Sunday, 22 August 2010

Hunt-ing down the Burgess Shales (and Pikas)

A while ago, some friends of mine set up an online auction to raise money for someone who was fighting cancer. In the auction, I bought a guided hike for 12 to the Burgess Shales. While I had been high above Emerald Lake on the Wapta Highline Trail before, I had never been to the quarry. Given it's significance (it's a UNESCO World Heritage site), access is only allowed in guided tours.

It was easy to find 10 folks to join KC and me. My company is full of field geologists who like fossils and who also happen to be avid hikers who are up for an 875 m climb and a 22 km hike.

We generally lucked out with weather. Calgary has been a pit of forest fire smoke for a week with no viz and the acrid smell of a campfire. But Saturday in Yoho was blue sky and cool. The hike starts at Takakkaw Falls which, at 384 m, is Canada's second tallest waterfall.

Takakkaw is glacier fed, meaning that by the end of the day it had a lot more water in it than in the morning. Here's a shot from the exact same spot taken at 5:30 PM.

The hike switchbacks up about 280 m, then gently climbs through a dense forest to Yoho Lake, site of a backcountry campground.

The trail leaves the campsite and plasters itself against the face and scree slopes of Mt. Wapta... it climbs up to the shale beds. This results in some very cool views, first of No See Um Falls and the Emerald Glacier...

...then of Emerald Lake itself.

The formal trail skirts the edge of the fossil bed. A separate trail climbs up the last 130 vertical meters to the quarry itself. This trail offers views over Burgess Pass to the Trans Canada Highway.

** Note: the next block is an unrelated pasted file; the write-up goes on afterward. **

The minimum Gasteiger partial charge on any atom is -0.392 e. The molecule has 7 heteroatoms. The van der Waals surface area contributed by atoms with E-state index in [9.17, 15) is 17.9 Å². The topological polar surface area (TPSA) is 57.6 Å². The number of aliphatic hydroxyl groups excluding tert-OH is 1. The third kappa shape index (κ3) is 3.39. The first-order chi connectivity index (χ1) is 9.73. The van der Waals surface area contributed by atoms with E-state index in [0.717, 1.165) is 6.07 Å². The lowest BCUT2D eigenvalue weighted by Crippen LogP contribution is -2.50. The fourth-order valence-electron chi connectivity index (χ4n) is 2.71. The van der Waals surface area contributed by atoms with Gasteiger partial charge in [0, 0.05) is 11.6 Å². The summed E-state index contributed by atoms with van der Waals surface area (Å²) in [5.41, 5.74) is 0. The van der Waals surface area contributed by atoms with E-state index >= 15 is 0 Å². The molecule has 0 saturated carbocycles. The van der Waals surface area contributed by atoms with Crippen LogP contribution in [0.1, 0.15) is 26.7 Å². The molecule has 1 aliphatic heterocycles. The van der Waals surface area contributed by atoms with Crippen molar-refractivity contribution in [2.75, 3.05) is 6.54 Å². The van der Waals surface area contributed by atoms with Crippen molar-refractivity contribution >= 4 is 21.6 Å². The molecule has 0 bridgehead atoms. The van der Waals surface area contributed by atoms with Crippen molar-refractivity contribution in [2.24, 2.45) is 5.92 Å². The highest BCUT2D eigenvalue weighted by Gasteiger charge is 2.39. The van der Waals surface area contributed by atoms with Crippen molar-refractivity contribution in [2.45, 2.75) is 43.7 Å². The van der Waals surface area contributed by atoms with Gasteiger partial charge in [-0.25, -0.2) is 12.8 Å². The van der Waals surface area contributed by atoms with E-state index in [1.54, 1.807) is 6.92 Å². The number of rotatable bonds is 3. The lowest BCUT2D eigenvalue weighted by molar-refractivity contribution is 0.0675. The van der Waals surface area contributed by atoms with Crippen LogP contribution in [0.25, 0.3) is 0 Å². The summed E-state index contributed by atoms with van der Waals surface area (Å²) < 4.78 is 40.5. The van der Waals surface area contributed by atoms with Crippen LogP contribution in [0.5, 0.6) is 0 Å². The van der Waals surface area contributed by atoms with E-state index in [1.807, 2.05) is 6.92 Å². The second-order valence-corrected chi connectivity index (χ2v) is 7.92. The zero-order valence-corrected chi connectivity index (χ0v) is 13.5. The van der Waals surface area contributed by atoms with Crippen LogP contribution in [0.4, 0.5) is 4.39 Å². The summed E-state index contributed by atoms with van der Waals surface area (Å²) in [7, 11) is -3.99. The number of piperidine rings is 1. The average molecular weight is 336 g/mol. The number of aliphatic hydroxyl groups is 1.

Eventually, you get up to the discovery site and the Wolcott Quarry. I was truly surprised at how small the quarry is. Despite the fact that over 300,000 fossils have been taken from the site, it's only about 100' across and cut 30' deep into the hillside. "Unassuming" would be an understatement. The sample fossils they keep there to show are astounding.

Our guide said the fossils were "everywhere, everywhere". I personally found only 2, and in some ways, I'm not sure they were actual fossils.

After some 5 hrs hiking up (with another 2+hrs down) you get all of 45 min in the quarry. Ah well.

It started to sock in as we headed down, and rainclouds were swirling up high.

Rain started in earnest for the last 150 m of switchbacks down to the parking lot -- 150 greasy, slippery metres. But it was just a shower and didn't last long.

It was an interesting animal day. I saw a snowshoe hare and a deer on the trail, but both took off and I could get no photos. I saw the typical ground squirrels. But at lunch we sat about 10' from the midden of a Pika who made 4 or 5 trips in to fill it up, at one point transiting under the rocks I was standing on. He was very cute but was clearly not in a mood to stay too still.

I want to thank my fellow Hunt employees who participated in this hike and in doing so, helped support a family hit by cancer.

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